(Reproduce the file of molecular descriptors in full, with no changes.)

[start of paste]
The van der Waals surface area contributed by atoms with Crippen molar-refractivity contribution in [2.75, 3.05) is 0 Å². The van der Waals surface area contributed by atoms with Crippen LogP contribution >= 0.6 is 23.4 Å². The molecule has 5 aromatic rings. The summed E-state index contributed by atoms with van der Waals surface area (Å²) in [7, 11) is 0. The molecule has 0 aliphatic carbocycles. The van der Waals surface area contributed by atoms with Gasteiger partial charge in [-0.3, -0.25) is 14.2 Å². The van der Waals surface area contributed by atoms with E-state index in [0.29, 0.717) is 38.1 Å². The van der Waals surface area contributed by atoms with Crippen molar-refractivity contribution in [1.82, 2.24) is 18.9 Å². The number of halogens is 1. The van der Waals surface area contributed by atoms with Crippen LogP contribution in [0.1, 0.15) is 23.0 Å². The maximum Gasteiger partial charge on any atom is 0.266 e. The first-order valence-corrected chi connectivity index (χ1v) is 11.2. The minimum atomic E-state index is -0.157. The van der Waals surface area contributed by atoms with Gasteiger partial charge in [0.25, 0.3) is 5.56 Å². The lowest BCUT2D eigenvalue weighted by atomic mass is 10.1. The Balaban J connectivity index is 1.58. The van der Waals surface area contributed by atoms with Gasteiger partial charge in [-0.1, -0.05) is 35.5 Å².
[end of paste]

The van der Waals surface area contributed by atoms with Crippen molar-refractivity contribution in [2.75, 3.05) is 0 Å². The van der Waals surface area contributed by atoms with Crippen LogP contribution >= 0.6 is 23.4 Å². The molecule has 5 aromatic rings. The summed E-state index contributed by atoms with van der Waals surface area (Å²) in [7, 11) is 0. The molecule has 0 aliphatic carbocycles. The van der Waals surface area contributed by atoms with Gasteiger partial charge in [-0.3, -0.25) is 14.2 Å². The van der Waals surface area contributed by atoms with E-state index in [0.29, 0.717) is 38.1 Å². The van der Waals surface area contributed by atoms with Crippen molar-refractivity contribution in [1.82, 2.24) is 18.9 Å². The number of halogens is 1. The van der Waals surface area contributed by atoms with Crippen LogP contribution in [0.1, 0.15) is 23.0 Å². The maximum Gasteiger partial charge on any atom is 0.266 e. The first-order valence-corrected chi connectivity index (χ1v) is 11.2. The minimum atomic E-state index is -0.157. The van der Waals surface area contributed by atoms with Gasteiger partial charge in [0.25, 0.3) is 5.56 Å². The lowest BCUT2D eigenvalue weighted by atomic mass is 10.1. The Balaban J connectivity index is 1.58. The van der Waals surface area contributed by atoms with Gasteiger partial charge in [-0.1, -0.05) is 35.5 Å².